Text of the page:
Suggested Pairing:  The sky’s the limit for pairing this cheese – stuff into the center of a homemade burger, perk up a Sunday morning omelet with a dab, or melt into mashed potatoes as your “secret ingredient”.

  

La Sorcière Bien Aimee

LA Sorciere Bien AimeeInspired by her goat farming protégée and playing off popular TV series “Bewitched”, Maggie Paradis’ La Sorcière Bien Aimée, was born to add a brie type to the wonderful variety of other goat, cow and sheep’s milk cheeses she produces. I love Maggie’s cheeky attitude as she describes the aging of La Sorcière… “The cheese pouts at first, then it will cry, becoming a weepy mess…” My sentiments exactly, only they’re tears of joy in this case.

Tasting Notes:  Handmade from whole natural milk, La Sorcière Bien Aimée has a good, clean goaty flavour with a hint of sweet grass and no bitterness, ammonia or aftertaste, even if a little overripe. 

Suggested Pairing: A favourite pairing with this cheese is Michaelsdolce’s Spiced Cranberry or Spiced Cherry Jam.

 

Raclette de Brebis

Raclette de BrebisMaggie is on the hunt for an official sexy name for this cheese. Once you’ve tried it pop her a note on Facebook with your ideas!

Tasting Notes:  Maggie’s Raclette de Brebis is a pale straw colour, firm yet soft, curd-y & cooked pasteurized sheep milk cheese washed in raspberry wine from local Domain Mont Vézeau. Has a pleasant slightly sweet aroma and herbal, grassy and mild nutty flavours.

Suggested Pairing:  Use in a traditional Raclette recipe either as half wheel or small slices. Enjoy melted on toast topped with bacon (suggest Seed to Sausage Black Pepper Molasses Bacon). Pair with unoaked Chardonnay.

 

La Coulée Douce

La Coulee DouceNow this is a cheese for chilling out! A reflection of the cheesemaker herself, Maggie is laid-back, chilled, goes with the flow (thus the cheese’s name/label image) and doesn’t take life or herself too seriously (while remaining quite serious about making top notch artisan cheeses).

Tasting Notes:  100% pure pasteurized, firm, small wheel sheep’s milk cheese with an ivory slightly open (shows small holes) paste and thin, rustic, golden-hued washed rind.  Creamy aromas compliment rich, milky, slightly toasty and fermented fruit flavours with a grassy finish making it the perfect match for Quebec iced or apple cider as used to wash the rind from neighbouring Verger Croque-Pomme.

Suggested Pairing:  Serve shaved on homemade peach or apple pie. Or, as Maggie likes it, a bit aged, crumbly & dry with a good Port.

Recipes to enjoy with the featured cheeses •

 

With La Petite Folie…

Waffle with Cream Cheese and Smashed Berries

Recipe & photo credit: BonAppetit.com
Prep Time:
  10 minutes Cook Time: 3 minutes

IRecipe waffles with cream cheese & smashed berriesngredients

1 waffle
2 tablespoons cream cheese (La Petite Folie)
2 tablespoons raspberries, blueberries or blackberries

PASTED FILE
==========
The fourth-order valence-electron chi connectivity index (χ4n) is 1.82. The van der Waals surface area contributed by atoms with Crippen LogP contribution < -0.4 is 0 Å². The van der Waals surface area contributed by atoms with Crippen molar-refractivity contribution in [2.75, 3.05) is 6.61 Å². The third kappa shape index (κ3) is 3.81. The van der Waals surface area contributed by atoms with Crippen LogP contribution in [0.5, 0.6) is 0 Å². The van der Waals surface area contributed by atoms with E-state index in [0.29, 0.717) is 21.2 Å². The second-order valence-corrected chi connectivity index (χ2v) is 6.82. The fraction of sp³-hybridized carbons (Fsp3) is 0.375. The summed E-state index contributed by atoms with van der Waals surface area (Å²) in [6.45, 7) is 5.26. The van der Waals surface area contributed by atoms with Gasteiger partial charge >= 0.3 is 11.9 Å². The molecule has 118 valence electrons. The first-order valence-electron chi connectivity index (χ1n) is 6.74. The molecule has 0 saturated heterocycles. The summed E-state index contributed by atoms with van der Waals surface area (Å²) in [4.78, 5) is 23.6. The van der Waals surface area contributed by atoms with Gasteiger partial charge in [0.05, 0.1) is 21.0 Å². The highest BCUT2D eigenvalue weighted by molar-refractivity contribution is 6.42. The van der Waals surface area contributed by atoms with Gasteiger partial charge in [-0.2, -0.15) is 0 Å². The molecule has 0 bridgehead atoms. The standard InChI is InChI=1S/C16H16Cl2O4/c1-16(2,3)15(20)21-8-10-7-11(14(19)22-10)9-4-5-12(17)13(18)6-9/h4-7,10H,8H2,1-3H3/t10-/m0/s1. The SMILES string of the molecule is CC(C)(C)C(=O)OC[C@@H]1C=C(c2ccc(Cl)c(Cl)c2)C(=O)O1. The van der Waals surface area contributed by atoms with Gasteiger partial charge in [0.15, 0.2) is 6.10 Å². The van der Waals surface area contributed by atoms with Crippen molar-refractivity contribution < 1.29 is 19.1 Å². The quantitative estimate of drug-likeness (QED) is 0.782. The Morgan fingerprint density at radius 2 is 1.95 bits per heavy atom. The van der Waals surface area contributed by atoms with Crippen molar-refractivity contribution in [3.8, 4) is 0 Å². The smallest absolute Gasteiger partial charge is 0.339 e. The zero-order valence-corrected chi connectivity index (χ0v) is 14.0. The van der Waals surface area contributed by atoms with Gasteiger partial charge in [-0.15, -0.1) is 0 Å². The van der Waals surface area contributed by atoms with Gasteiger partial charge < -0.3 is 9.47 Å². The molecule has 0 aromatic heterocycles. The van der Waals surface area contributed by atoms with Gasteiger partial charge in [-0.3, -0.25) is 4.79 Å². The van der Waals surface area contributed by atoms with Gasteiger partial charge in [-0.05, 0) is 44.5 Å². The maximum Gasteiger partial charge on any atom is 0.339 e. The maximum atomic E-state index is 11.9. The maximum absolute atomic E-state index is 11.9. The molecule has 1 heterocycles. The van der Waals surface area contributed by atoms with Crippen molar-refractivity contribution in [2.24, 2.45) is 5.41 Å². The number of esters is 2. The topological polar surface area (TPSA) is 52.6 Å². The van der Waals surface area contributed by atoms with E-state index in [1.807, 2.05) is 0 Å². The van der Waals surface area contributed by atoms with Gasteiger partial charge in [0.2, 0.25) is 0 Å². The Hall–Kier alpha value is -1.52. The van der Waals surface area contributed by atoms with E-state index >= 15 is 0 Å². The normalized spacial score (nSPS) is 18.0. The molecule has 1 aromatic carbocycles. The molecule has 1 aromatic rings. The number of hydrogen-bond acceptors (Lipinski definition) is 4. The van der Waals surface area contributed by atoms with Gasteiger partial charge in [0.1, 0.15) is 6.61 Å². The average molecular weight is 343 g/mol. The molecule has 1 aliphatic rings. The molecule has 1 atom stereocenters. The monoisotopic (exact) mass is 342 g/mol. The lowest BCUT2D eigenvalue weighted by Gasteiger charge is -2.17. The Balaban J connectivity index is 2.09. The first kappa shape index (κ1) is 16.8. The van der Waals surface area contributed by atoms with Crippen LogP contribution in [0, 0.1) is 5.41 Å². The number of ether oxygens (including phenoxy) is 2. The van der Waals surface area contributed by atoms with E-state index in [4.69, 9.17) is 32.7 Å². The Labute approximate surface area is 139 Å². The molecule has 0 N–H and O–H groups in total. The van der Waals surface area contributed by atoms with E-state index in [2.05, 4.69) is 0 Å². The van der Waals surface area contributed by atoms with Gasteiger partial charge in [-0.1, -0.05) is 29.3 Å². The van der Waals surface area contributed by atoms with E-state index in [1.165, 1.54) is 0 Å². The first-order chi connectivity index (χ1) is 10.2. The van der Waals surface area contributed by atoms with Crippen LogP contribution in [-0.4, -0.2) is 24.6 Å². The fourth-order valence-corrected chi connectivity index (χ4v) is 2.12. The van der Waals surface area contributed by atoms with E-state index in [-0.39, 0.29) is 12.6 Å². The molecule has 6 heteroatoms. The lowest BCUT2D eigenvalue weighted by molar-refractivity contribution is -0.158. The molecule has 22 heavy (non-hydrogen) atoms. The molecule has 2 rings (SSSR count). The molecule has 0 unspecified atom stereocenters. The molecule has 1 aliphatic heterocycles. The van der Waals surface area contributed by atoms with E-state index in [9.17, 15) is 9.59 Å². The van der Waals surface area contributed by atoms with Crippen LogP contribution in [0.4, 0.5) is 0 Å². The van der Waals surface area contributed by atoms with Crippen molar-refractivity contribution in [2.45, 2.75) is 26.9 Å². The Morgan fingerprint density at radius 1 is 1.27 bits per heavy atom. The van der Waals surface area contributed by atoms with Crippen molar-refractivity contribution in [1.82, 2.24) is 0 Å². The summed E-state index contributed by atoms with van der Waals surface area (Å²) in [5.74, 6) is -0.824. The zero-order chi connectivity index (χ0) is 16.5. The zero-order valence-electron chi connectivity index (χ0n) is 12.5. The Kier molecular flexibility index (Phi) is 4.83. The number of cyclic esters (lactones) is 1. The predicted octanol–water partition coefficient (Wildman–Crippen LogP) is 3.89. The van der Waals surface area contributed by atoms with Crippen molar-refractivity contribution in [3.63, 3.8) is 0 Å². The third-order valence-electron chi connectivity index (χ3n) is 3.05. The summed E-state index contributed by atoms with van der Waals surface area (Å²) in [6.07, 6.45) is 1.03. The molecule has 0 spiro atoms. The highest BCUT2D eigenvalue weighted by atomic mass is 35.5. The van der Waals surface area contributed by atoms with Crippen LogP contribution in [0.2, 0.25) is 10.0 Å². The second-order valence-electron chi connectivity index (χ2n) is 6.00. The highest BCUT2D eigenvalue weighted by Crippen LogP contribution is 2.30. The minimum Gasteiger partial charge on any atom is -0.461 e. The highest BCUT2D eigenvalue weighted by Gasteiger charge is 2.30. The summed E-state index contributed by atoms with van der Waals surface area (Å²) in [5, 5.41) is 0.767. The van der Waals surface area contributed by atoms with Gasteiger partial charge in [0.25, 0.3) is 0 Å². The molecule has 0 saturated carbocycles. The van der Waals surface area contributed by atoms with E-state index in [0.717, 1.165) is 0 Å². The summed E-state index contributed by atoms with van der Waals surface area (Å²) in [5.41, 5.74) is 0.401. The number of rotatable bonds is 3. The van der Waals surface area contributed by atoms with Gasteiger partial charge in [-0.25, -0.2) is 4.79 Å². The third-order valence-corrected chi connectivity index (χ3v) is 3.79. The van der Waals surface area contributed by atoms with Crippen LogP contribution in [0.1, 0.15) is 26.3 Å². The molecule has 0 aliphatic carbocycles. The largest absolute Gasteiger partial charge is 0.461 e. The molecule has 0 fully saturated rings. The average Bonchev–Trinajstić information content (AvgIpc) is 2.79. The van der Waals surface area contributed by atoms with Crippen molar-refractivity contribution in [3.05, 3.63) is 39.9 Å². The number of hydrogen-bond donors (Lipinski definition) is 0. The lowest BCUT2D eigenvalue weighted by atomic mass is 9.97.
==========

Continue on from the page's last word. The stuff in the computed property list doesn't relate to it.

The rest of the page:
1-tablespoon honey or agave

Method

Use a frozen whole grain waffle, or freeze leftover homemade waffles between sheets of waxed paper.

Toast a waffle and smear with cream cheese (La Petite Folie).

Using a fork, smash raspberries, blueberries or blackberries on top of the cream cheese (La Petite Folie).

Drizzle with honey or agave. Enjoy! 

 

With La Petite Démone (Fine Herb)…                     

Filet Mignon with Balsamic Syrup and Goat Cheese

Recipe & Photo credit: FoodNetwork.ca 

Maggie herself recommends the use of La Petite Démone on steak melted as a quick and easy sauce or garnish.

Prep Time: 10 minutes
Total Time: 28 minutes

Recipe filet mignon balsamic syrup & goat cheeseIngredients

1 ½ cups Balsamic Vinegar
3 tablespoons of sugar
2 tablespoons of butter
6 (5-6 oz.) filet mignon steaks (each about 1-inch thick)
Salt and freshly ground black pepper
Salt and pepper to tast
2 oz. soft, fresh goat cheese (La Petite Démone Fine Herb)

Method

Boil the balsamic vinegar in a heavy small saucepan over medium-high heat until reduced to 1/3 of a cup, stirring occasionally, about 18 minutes.

Meanwhile, preheat the broiler.  Melt the butter in a heavy, large skillet over medium-high heat.  Sprinkle the steaks with salt and pepper.  Cook the steaks to desired doneness, about 3 minutes per side for medium-rare.  Transfer the steaks to a baking sheet.  Cover the cheese over the steaks and broil just until the cheese melts, about 1 minute.  Sprinkle with pepper.

Transfer the steaks to plates.  Drizzle the balsamic sauce over and around the steaks and serve. 

 

With La Sorcière Bien Aimée…

Baked Maple Brie

Recipe & Photo credit: Foodnetwork.ca 

Maple season is here! Substitute luxurious La Sorcière Bien Aimée in this recipe and you’ll have a sure-fire crowd-pleasing appetizer.

Prep Time:  5 minutes Cook Time: 20 minutes 

Ingredients

Recipe baked maple brie1 package brie cheese (La Sorcière Bien Aimee)
1-cup maple syrup
2 apples, finely sliced
½ cup of brown sugar
1-teaspoon cinnamon
1 bag Tostitos bite sized round tortilla chips
(or Vanessa’s addition fresh baguette thinly sliced)

Method

Remove rind from top of brie (for easier dipping).

Make slices into the brie and insert apples.

Top with brown sugar, cinnamon, maple syrup and apple as desired.